Never got my due before OTT: Kirti Kulhari

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Srinagar: Actor Kirti Kulhari, star of popular web series like “Four More Shots Please!” and “Criminal Justice: Behind Closed Doors”, says she is happy to be part of OTT platforms that have welcomed new talent with open arms.

Streaming services have given more opportunities in the showbiz not only to actors but also to directors and writers, she added.

“I never got my due before OTT. I’m very happy now to be here at a time when so many new faces, such new talent is entering the industry… not just actors but also directors, DOPs and writers,” Kulhari said during an interactive session ‘Acting for the Camera’ at the closing ceremony of the first Himalayan Film Festival held at Leh in Ladakh union territory on Tuesday night.

The five-day event, which hosted a wide range of films from the Himalayan region, also played host to enriching and informative in-conversation sessions and master classes.

Kulhari also talked about her experience of doing theatre, her choice of films like the 2016 acclaimed legal drama “Pink”, and about her journey as an actor so far.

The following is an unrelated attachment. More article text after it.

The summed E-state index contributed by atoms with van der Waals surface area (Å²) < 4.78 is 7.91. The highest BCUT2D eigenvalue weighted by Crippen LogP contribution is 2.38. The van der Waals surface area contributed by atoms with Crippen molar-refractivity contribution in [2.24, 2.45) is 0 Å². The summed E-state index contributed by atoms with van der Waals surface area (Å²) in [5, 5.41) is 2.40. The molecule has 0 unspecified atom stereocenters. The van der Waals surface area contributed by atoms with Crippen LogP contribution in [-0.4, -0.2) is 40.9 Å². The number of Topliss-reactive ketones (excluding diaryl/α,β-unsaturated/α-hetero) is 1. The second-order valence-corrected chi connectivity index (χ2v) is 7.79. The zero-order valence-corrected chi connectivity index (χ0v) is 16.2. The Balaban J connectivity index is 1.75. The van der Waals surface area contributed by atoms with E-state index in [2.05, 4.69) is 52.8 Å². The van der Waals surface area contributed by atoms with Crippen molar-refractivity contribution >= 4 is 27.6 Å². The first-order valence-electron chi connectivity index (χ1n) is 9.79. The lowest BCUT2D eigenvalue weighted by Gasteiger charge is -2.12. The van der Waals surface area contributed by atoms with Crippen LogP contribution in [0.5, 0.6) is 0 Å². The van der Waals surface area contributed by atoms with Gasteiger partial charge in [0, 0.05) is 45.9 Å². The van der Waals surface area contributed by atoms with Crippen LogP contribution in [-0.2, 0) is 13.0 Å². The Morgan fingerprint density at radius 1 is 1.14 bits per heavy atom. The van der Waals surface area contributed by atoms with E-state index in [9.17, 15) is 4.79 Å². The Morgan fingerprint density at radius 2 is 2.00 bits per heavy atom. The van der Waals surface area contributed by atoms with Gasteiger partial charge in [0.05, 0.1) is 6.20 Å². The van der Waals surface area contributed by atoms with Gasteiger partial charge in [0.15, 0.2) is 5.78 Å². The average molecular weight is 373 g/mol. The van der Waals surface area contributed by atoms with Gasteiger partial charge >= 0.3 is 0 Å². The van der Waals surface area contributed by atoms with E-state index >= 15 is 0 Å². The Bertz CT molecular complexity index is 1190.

“Cinema is a very powerful medium to bring about change and that’s the reason I am doing what I’m doing. For me being an actor is all about bringing a change. These are conversations we should have about different kinds of things. Most of my work talks about things that have either not been talked about or been ignored or suppressed.”

The actor said it was important that every individual, irrespective of gender, was empowered.

“The film ‘Pink’, for example, is about consent. When I do a film like ‘Pink’, I know the impact it has. Even if it makes 10 people think about the idea of consent, we have won. Every individual’s thinking matters,” Kulhari added.

She also expressed satisfaction that writers were finally getting their due from the industry.

“Writers are now finally getting their due. I’m from the industry but I know how we treat our writers… We all keep saying things like content is king of the script but we don’t give them (writers) their due. It’s frustrating, annoying and it makes you very, very angry because you are here to do something that you believe in,” she said.

The closing ceremony of the film gala comprised the award ceremony for special competition section for short films and documentaries at the festival to recognise talented filmmakers in the Himalayan region.

Ladakhi short film “Sekool”, directed by Stenzin Tankong, won the award for best screenplay.

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